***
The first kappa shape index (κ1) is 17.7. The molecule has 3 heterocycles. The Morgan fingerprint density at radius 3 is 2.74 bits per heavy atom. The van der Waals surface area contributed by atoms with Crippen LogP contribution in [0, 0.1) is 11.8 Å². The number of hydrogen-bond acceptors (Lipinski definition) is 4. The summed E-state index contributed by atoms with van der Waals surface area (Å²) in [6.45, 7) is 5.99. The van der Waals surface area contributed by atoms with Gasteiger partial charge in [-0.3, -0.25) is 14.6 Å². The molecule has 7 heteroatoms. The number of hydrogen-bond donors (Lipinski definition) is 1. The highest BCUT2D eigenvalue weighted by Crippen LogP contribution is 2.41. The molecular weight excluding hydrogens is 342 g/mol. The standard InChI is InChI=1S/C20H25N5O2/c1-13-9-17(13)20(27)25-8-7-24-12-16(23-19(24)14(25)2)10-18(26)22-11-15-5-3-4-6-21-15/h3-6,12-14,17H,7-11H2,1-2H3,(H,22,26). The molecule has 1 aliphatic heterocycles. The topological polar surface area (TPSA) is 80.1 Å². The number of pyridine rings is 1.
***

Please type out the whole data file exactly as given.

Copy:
The first kappa shape index (κ1) is 17.7. The molecule has 3 heterocycles. The Morgan fingerprint density at radius 3 is 2.74 bits per heavy atom. The van der Waals surface area contributed by atoms with Crippen LogP contribution in [0, 0.1) is 11.8 Å². The number of hydrogen-bond acceptors (Lipinski definition) is 4. The summed E-state index contributed by atoms with van der Waals surface area (Å²) in [6.45, 7) is 5.99. The van der Waals surface area contributed by atoms with Gasteiger partial charge in [-0.3, -0.25) is 14.6 Å². The molecule has 7 heteroatoms. The number of hydrogen-bond donors (Lipinski definition) is 1. The highest BCUT2D eigenvalue weighted by Crippen LogP contribution is 2.41. The molecular weight excluding hydrogens is 342 g/mol. The standard InChI is InChI=1S/C20H25N5O2/c1-13-9-17(13)20(27)25-8-7-24-12-16(23-19(24)14(25)2)10-18(26)22-11-15-5-3-4-6-21-15/h3-6,12-14,17H,7-11H2,1-2H3,(H,22,26). The molecule has 1 aliphatic heterocycles. The topological polar surface area (TPSA) is 80.1 Å². The number of pyridine rings is 1.